because people look more lightly upon debt.
Don't try to borrow yourself rich. Re
member, before you place tt mortgage on
your home or your land that every cent of
it, and added interest, must be paid back.
If you don't live to pay it back, your family
will have to. We know there are times when
it seems pretty hard to struggle along with
out ready money. But your forefathers usu
ally managed to get by without assuming
back-breaking burdens in the shape of mort
gages, and you ought to be able to do the
same thing. Every indication now points to
a far more prosperour year ahead than we
have had a good long while. Money is not
going to be as tight, and if you have paid
your debts as they came due you are still in
position to use your credit for most any rea
sonable sum without resorting to an iron
Stay on the job as long as you possibly
can without making your burden heavier by
going deeper into debt. Sacrifice every time
it is necessary. But don't get the mortgage
habit, for it's something you can't shake off
during the balance of your life.
Notj everyone has a nose for news. In
fact, if we started out to count noses on
Kauai today we feel sure
.1 yoSE we'd find very few that
FOR XEWtJ could actually "scent" a
news item, unless it was of
tremendous importance. And yet, every day
something is occurring in your home or your
neighborhood that is actually news. The com
ing and going of yourself and your neighbor,
receptions, sales, robberies, socials, weddings,
wedding anniversaries, club meetings, law
suits, cases of illness, funerals, all that is
of interest to someone... It may appear small
on the surface, yet of such things are read
able newspapers made. We can't be every
where at the same time, and we can't hear
all of the things that are going on that
should be in the paper. That is why we
would like you, and your neighbor, train
your nose for news, and send us or bring us
or telephone us items which you feel we
haven't heard. It all goes to make up your
home paper, and your home paper goes a
long way toward reflecting the hustle and
progress of the community in which it is
If the average man had to spend the
whole day as a telephone operator he would
change his miud about how the exchange ought
to be run.
We overheard a Lihue citizen declare a
few days ago that if hair tonic is as long
developing a jag as it is in developing hair
on a ball head it makes a poor substitute for
Your Friends Like It
THE bent argument we can put
forth In favor of your dealing
direct with the stocks and bonds
department of the Trent Trust Com
pany la that a number of your friends
are using it with entire satisfaction.
Ask them. Kauai people have re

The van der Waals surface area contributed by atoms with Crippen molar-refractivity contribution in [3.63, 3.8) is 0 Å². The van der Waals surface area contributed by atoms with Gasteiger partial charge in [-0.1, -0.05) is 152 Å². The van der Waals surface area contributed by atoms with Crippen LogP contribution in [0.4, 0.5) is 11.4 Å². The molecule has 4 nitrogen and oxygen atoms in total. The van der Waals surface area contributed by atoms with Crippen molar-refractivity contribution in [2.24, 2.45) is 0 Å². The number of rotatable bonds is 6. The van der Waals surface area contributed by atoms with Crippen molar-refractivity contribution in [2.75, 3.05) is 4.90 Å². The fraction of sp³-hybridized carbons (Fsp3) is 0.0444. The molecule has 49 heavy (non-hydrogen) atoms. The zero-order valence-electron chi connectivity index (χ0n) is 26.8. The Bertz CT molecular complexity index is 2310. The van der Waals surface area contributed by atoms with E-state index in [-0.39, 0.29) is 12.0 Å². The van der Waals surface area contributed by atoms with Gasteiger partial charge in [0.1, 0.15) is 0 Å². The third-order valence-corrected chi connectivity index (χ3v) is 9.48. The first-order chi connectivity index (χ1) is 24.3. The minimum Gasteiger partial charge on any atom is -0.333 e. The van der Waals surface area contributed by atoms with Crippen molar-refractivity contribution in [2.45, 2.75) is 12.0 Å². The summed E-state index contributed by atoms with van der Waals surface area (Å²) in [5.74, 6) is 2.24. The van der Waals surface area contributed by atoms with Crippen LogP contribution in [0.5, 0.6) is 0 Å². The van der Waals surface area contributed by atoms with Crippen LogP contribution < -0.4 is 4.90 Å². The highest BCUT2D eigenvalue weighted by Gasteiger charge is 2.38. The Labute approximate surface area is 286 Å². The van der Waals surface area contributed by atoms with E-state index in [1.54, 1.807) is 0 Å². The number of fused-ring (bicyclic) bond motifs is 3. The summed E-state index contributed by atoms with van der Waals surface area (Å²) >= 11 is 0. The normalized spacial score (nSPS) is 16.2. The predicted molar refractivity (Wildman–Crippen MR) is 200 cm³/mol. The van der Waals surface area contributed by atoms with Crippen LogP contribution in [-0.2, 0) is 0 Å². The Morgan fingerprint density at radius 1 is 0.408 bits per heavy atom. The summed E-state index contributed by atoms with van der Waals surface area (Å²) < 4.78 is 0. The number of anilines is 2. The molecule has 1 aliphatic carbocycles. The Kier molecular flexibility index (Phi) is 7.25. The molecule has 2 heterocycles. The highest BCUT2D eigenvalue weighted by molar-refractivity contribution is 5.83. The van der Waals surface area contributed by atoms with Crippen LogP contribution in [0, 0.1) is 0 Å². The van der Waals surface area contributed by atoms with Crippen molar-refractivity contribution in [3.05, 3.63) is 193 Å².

ceived such good service thru direct
correspondence methods of dealing
in securities that our business with
the Garden Island Is increasing dally.
So to serve that we may continue
LETTERS FROM THE PEOPLE
Editor Garden Island: In the edi
torial columns of your paper of Oc
tober 31st, you have an article about
anonymous letter writers and you
describe them as "seizing the oppor
tunity of expressing some hateful
sentiment without using their name,"
and of "belonging to the back-stabbing
class." Further down in the
same column you have a small para
graph which reads, "Rudyard Kip
ling says that In the recent war
England saved her soul, yes but
was the United States which saved
her bacon." I notice that you men
tion the name of the author of the
first sentence, but omit the name
of the author of the second sentence.
Who ever the author is, that sen
tence along with the author's name
(if you know It) should go where
you say all unsigned articles or let
ters should go, to the waste basket,
unless the author would add to the
sentence, "and by doing so saved
her own." I would like to wager the
author -of such a boastful sentence
has not. got a single decoration to
wear next Saturday the 11th, but
will be on the side-lines.
Our little quip about Rudyard was
Intended facetiously, but Mr. Walsh
apparently takes us seriously. This
Is not a Hearst paper and we are
not afflicted with Anglofobla, but
this Is an American paper and Mr.
Kipling in his discredited interview
took a slap at America, so we
could not fall to take advantage of
the opening Mr. Kipling gave us.
As to our war record we do not
believe that the Battle of Hotel del
Coronado was ever considered a ma
jor engagement, hence we wear no
decorations, and as to standing on
the sidelines next Saturday, it
would take a platoon of police to
keep us there.
Our advice to Mr. Walsh Is that
he write a letter to the Times about
Dr. Justin C. Smith
8 a. m. to 12 m.
1 p. m. to 4:30 p. m.